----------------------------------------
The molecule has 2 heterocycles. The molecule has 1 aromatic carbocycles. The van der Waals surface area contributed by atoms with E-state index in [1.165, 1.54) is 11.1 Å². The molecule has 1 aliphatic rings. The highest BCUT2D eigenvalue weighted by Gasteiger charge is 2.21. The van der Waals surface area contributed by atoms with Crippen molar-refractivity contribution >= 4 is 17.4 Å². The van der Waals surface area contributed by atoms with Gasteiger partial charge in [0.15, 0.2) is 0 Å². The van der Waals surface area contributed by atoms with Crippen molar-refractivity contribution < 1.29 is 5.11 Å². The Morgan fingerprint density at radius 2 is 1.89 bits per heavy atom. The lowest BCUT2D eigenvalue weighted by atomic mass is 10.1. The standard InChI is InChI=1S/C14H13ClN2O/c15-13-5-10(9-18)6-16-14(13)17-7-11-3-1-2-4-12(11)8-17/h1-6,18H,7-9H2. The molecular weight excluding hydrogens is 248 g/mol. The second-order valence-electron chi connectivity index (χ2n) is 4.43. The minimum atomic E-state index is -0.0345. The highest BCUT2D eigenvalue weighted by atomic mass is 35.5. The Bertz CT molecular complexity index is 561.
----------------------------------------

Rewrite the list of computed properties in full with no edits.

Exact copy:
The molecule has 2 heterocycles. The molecule has 1 aromatic carbocycles. The van der Waals surface area contributed by atoms with E-state index in [1.165, 1.54) is 11.1 Å². The molecule has 1 aliphatic rings. The highest BCUT2D eigenvalue weighted by Gasteiger charge is 2.21. The van der Waals surface area contributed by atoms with Crippen molar-refractivity contribution >= 4 is 17.4 Å². The van der Waals surface area contributed by atoms with Gasteiger partial charge in [0.15, 0.2) is 0 Å². The van der Waals surface area contributed by atoms with Crippen molar-refractivity contribution < 1.29 is 5.11 Å². The Morgan fingerprint density at radius 2 is 1.89 bits per heavy atom. The lowest BCUT2D eigenvalue weighted by atomic mass is 10.1. The standard InChI is InChI=1S/C14H13ClN2O/c15-13-5-10(9-18)6-16-14(13)17-7-11-3-1-2-4-12(11)8-17/h1-6,18H,7-9H2. The molecular weight excluding hydrogens is 248 g/mol. The second-order valence-electron chi connectivity index (χ2n) is 4.43. The minimum atomic E-state index is -0.0345. The highest BCUT2D eigenvalue weighted by atomic mass is 35.5. The Bertz CT molecular complexity index is 561.